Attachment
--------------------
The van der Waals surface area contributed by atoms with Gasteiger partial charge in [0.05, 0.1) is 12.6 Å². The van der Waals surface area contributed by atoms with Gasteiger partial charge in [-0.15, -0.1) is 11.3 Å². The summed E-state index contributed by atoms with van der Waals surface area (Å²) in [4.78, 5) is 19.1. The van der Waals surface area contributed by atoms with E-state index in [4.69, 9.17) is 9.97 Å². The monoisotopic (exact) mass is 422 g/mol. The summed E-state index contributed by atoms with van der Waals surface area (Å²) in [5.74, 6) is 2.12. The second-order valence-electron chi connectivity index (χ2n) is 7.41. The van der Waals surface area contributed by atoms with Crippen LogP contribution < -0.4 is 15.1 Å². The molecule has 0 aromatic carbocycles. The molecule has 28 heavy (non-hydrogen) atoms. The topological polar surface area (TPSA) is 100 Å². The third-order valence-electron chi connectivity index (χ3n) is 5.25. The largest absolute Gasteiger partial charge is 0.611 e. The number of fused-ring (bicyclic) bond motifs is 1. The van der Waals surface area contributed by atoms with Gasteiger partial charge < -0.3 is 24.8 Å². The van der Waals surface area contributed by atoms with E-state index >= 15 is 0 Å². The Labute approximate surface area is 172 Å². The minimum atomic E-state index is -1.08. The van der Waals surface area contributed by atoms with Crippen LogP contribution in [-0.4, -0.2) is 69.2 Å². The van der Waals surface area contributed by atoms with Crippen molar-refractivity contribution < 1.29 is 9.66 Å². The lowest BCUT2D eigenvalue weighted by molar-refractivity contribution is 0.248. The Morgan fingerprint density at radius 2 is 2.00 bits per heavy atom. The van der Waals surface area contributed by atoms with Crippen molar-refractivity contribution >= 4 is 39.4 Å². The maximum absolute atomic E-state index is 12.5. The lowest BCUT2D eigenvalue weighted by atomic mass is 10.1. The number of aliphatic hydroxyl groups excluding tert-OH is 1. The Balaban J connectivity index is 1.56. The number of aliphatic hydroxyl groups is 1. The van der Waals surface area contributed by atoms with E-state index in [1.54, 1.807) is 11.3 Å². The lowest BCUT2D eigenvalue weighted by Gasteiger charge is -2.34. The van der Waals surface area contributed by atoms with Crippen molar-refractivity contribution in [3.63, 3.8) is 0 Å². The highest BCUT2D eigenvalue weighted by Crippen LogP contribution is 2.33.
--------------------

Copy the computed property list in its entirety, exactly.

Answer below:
The van der Waals surface area contributed by atoms with Gasteiger partial charge in [0.05, 0.1) is 12.6 Å². The van der Waals surface area contributed by atoms with Gasteiger partial charge in [-0.15, -0.1) is 11.3 Å². The summed E-state index contributed by atoms with van der Waals surface area (Å²) in [4.78, 5) is 19.1. The van der Waals surface area contributed by atoms with E-state index in [4.69, 9.17) is 9.97 Å². The monoisotopic (exact) mass is 422 g/mol. The summed E-state index contributed by atoms with van der Waals surface area (Å²) in [5.74, 6) is 2.12. The second-order valence-electron chi connectivity index (χ2n) is 7.41. The van der Waals surface area contributed by atoms with Crippen LogP contribution < -0.4 is 15.1 Å². The molecule has 0 aromatic carbocycles. The molecule has 28 heavy (non-hydrogen) atoms. The topological polar surface area (TPSA) is 100 Å². The third-order valence-electron chi connectivity index (χ3n) is 5.25. The largest absolute Gasteiger partial charge is 0.611 e. The number of fused-ring (bicyclic) bond motifs is 1. The van der Waals surface area contributed by atoms with Gasteiger partial charge < -0.3 is 24.8 Å². The van der Waals surface area contributed by atoms with E-state index >= 15 is 0 Å². The Labute approximate surface area is 172 Å². The minimum atomic E-state index is -1.08. The van der Waals surface area contributed by atoms with Crippen LogP contribution in [-0.4, -0.2) is 69.2 Å². The van der Waals surface area contributed by atoms with Crippen molar-refractivity contribution < 1.29 is 9.66 Å². The lowest BCUT2D eigenvalue weighted by molar-refractivity contribution is 0.248. The Morgan fingerprint density at radius 2 is 2.00 bits per heavy atom. The van der Waals surface area contributed by atoms with Crippen molar-refractivity contribution >= 4 is 39.4 Å². The maximum absolute atomic E-state index is 12.5. The lowest BCUT2D eigenvalue weighted by atomic mass is 10.1. The number of aliphatic hydroxyl groups excluding tert-OH is 1. The Balaban J connectivity index is 1.56. The number of aliphatic hydroxyl groups is 1. The van der Waals surface area contributed by atoms with E-state index in [1.54, 1.807) is 11.3 Å². The lowest BCUT2D eigenvalue weighted by Gasteiger charge is -2.34. The van der Waals surface area contributed by atoms with Crippen molar-refractivity contribution in [3.63, 3.8) is 0 Å². The highest BCUT2D eigenvalue weighted by Crippen LogP contribution is 2.33.